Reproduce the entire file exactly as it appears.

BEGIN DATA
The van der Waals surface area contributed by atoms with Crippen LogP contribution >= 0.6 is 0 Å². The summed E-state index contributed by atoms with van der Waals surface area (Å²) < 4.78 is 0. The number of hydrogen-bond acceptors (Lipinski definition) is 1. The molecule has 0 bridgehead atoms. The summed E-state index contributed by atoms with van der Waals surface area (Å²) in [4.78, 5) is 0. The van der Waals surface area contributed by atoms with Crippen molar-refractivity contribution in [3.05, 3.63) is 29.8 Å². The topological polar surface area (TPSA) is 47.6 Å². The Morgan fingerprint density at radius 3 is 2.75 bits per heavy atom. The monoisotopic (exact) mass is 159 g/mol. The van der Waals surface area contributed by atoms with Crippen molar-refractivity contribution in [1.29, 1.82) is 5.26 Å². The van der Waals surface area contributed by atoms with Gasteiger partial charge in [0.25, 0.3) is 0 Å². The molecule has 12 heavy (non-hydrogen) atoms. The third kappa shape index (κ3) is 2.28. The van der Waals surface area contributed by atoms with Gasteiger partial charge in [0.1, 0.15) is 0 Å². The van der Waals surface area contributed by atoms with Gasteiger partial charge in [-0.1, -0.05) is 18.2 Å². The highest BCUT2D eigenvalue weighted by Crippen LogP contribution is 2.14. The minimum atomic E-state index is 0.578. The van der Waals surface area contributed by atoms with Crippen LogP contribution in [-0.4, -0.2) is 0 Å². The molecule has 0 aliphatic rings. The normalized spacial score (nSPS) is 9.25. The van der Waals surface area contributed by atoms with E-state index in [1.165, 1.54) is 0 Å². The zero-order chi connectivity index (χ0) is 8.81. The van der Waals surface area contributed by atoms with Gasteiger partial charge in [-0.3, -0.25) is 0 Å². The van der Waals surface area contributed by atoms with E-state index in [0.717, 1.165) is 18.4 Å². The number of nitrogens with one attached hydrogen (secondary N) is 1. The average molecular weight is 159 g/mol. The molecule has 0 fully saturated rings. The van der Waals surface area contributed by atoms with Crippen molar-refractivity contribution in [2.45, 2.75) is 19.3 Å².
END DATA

The van der Waals surface area contributed by atoms with Crippen LogP contribution >= 0.6 is 0 Å². The summed E-state index contributed by atoms with van der Waals surface area (Å²) < 4.78 is 0. The number of hydrogen-bond acceptors (Lipinski definition) is 1. The molecule has 0 bridgehead atoms. The summed E-state index contributed by atoms with van der Waals surface area (Å²) in [4.78, 5) is 0. The van der Waals surface area contributed by atoms with Crippen molar-refractivity contribution in [3.05, 3.63) is 29.8 Å². The topological polar surface area (TPSA) is 47.6 Å². The Morgan fingerprint density at radius 3 is 2.75 bits per heavy atom. The monoisotopic (exact) mass is 159 g/mol. The van der Waals surface area contributed by atoms with Crippen molar-refractivity contribution in [1.29, 1.82) is 5.26 Å². The van der Waals surface area contributed by atoms with Gasteiger partial charge in [0.25, 0.3) is 0 Å². The molecule has 12 heavy (non-hydrogen) atoms. The third kappa shape index (κ3) is 2.28. The van der Waals surface area contributed by atoms with Gasteiger partial charge in [0.1, 0.15) is 0 Å². The van der Waals surface area contributed by atoms with Gasteiger partial charge in [-0.1, -0.05) is 18.2 Å². The highest BCUT2D eigenvalue weighted by Crippen LogP contribution is 2.14. The minimum atomic E-state index is 0.578. The van der Waals surface area contributed by atoms with Crippen LogP contribution in [-0.4, -0.2) is 0 Å². The molecule has 0 aliphatic rings. The normalized spacial score (nSPS) is 9.25. The van der Waals surface area contributed by atoms with E-state index in [1.165, 1.54) is 0 Å². The zero-order chi connectivity index (χ0) is 8.81. The van der Waals surface area contributed by atoms with Gasteiger partial charge in [-0.3, -0.25) is 0 Å². The van der Waals surface area contributed by atoms with E-state index in [0.717, 1.165) is 18.4 Å². The number of nitrogens with one attached hydrogen (secondary N) is 1. The average molecular weight is 159 g/mol. The molecule has 0 fully saturated rings. The van der Waals surface area contributed by atoms with Crippen molar-refractivity contribution in [2.45, 2.75) is 19.3 Å².